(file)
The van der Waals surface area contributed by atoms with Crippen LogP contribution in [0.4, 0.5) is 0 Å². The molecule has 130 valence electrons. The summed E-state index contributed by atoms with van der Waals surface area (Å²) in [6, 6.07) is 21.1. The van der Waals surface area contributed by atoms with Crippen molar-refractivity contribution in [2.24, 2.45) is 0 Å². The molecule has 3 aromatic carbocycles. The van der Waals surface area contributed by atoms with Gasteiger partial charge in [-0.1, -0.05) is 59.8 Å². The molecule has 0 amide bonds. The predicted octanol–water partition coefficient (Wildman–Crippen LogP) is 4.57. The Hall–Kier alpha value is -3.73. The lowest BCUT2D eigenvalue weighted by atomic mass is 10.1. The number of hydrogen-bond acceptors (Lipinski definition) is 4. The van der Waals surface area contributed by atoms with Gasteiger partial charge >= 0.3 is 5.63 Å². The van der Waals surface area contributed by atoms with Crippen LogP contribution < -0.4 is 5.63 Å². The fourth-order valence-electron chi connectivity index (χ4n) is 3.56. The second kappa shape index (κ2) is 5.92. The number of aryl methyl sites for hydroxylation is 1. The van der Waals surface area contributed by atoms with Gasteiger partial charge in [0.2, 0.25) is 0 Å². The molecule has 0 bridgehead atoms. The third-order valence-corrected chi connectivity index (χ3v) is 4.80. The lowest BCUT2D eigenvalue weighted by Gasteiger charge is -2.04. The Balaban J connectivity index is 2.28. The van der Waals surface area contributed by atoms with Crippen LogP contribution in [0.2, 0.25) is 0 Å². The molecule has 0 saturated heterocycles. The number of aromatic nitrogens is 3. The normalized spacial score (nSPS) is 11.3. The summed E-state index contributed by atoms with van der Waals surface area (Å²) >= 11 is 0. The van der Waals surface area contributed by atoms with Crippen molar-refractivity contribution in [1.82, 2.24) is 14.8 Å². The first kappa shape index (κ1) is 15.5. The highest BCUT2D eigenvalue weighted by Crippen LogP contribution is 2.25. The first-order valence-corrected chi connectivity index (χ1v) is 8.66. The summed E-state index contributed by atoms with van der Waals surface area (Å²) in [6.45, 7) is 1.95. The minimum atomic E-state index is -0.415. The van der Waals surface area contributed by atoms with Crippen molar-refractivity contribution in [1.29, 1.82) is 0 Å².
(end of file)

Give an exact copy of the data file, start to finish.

The van der Waals surface area contributed by atoms with Crippen LogP contribution in [0.4, 0.5) is 0 Å². The molecule has 130 valence electrons. The summed E-state index contributed by atoms with van der Waals surface area (Å²) in [6, 6.07) is 21.1. The van der Waals surface area contributed by atoms with Crippen molar-refractivity contribution in [2.24, 2.45) is 0 Å². The molecule has 3 aromatic carbocycles. The van der Waals surface area contributed by atoms with Gasteiger partial charge in [-0.1, -0.05) is 59.8 Å². The molecule has 0 amide bonds. The predicted octanol–water partition coefficient (Wildman–Crippen LogP) is 4.57. The Hall–Kier alpha value is -3.73. The lowest BCUT2D eigenvalue weighted by atomic mass is 10.1. The number of hydrogen-bond acceptors (Lipinski definition) is 4. The van der Waals surface area contributed by atoms with Gasteiger partial charge >= 0.3 is 5.63 Å². The van der Waals surface area contributed by atoms with Crippen LogP contribution < -0.4 is 5.63 Å². The fourth-order valence-electron chi connectivity index (χ4n) is 3.56. The second kappa shape index (κ2) is 5.92. The number of aryl methyl sites for hydroxylation is 1. The van der Waals surface area contributed by atoms with Gasteiger partial charge in [0.2, 0.25) is 0 Å². The molecule has 0 bridgehead atoms. The third-order valence-corrected chi connectivity index (χ3v) is 4.80. The lowest BCUT2D eigenvalue weighted by Gasteiger charge is -2.04. The Balaban J connectivity index is 2.28. The van der Waals surface area contributed by atoms with Crippen LogP contribution in [0.2, 0.25) is 0 Å². The molecule has 0 saturated heterocycles. The number of aromatic nitrogens is 3. The normalized spacial score (nSPS) is 11.3. The summed E-state index contributed by atoms with van der Waals surface area (Å²) >= 11 is 0. The van der Waals surface area contributed by atoms with Crippen molar-refractivity contribution in [1.82, 2.24) is 14.8 Å². The first kappa shape index (κ1) is 15.5. The highest BCUT2D eigenvalue weighted by Crippen LogP contribution is 2.25. The first-order valence-corrected chi connectivity index (χ1v) is 8.66. The summed E-state index contributed by atoms with van der Waals surface area (Å²) in [6.45, 7) is 1.95. The minimum atomic E-state index is -0.415. The van der Waals surface area contributed by atoms with Crippen molar-refractivity contribution in [1.29, 1.82) is 0 Å².